I found Spooky Little Girl frustrating. It’s not that it’s bad, exactly, but I feel like there’s a much stronger and sharper book stuck inside it. It offers a nifty reversal on a traditional ghost story plot driver: instead of the living figuring out why they are being haunted, Lucy has to figure out why she’s haunting the living. Unfortunately the story is bogged down by dense masses of unneeded exposition and trite imagery (the milieu of the afterlife à la Notaro seems to owe a lot to films like Defending Your Life and Heaven Can Wait). And when Notaro does throw new elements into the mythology, the results are mixed. It’s one thing to ask me to suspend disbelief in ghosts. Swallowing the notion that Saturns’s rings are composed of frozen chunks of souls that “went into the light” is something else again. But my biggest problem was Lucy’s thickness — it was difficult to patient with the pace at which she worked out amply telegraphed plot points.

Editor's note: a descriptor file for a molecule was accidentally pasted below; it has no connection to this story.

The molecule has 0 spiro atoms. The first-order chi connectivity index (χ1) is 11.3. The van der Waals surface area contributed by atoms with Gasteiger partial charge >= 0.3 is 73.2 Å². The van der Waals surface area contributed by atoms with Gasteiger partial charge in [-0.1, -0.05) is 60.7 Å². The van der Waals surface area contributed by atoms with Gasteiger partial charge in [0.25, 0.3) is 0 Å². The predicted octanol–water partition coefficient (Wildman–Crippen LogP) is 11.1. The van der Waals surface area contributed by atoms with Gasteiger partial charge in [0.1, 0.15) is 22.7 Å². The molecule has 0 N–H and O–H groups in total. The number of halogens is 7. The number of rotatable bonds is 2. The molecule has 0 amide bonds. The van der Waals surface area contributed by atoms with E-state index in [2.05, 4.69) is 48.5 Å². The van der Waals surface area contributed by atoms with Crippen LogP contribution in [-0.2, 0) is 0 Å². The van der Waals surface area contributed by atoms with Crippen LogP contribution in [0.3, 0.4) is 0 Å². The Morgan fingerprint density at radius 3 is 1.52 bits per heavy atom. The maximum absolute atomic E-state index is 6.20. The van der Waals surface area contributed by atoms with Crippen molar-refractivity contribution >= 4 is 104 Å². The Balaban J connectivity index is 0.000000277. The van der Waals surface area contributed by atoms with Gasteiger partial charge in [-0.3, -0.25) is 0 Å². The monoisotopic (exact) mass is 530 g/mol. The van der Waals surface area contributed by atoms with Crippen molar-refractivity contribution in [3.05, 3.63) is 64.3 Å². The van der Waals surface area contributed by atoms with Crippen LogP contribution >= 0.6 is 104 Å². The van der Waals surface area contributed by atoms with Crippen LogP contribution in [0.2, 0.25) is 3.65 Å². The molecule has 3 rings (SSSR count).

(This may be partly the collision of my expectations as a speculative fiction genre reader and Notaro’s perception of her (predominantly non-genre, I presume) audience — as an sf reader I place a premium on internal consistency, and generally expect (and prefer) quick-on-the-uptake characters. If those aren’t issues for you, you might like Spooky Little Girl better than I did. But on the other hand, I also found the characters a bit thin, and the prose a bit flat, which has nothing to do with genre.)
On the positive side, it did make me chuckle a few times, and it was kind of refreshing to read a mainstream novel with supernatural elements that didn’t go through all the pro forma paranormal romance moves.
needs more demons? Yeah.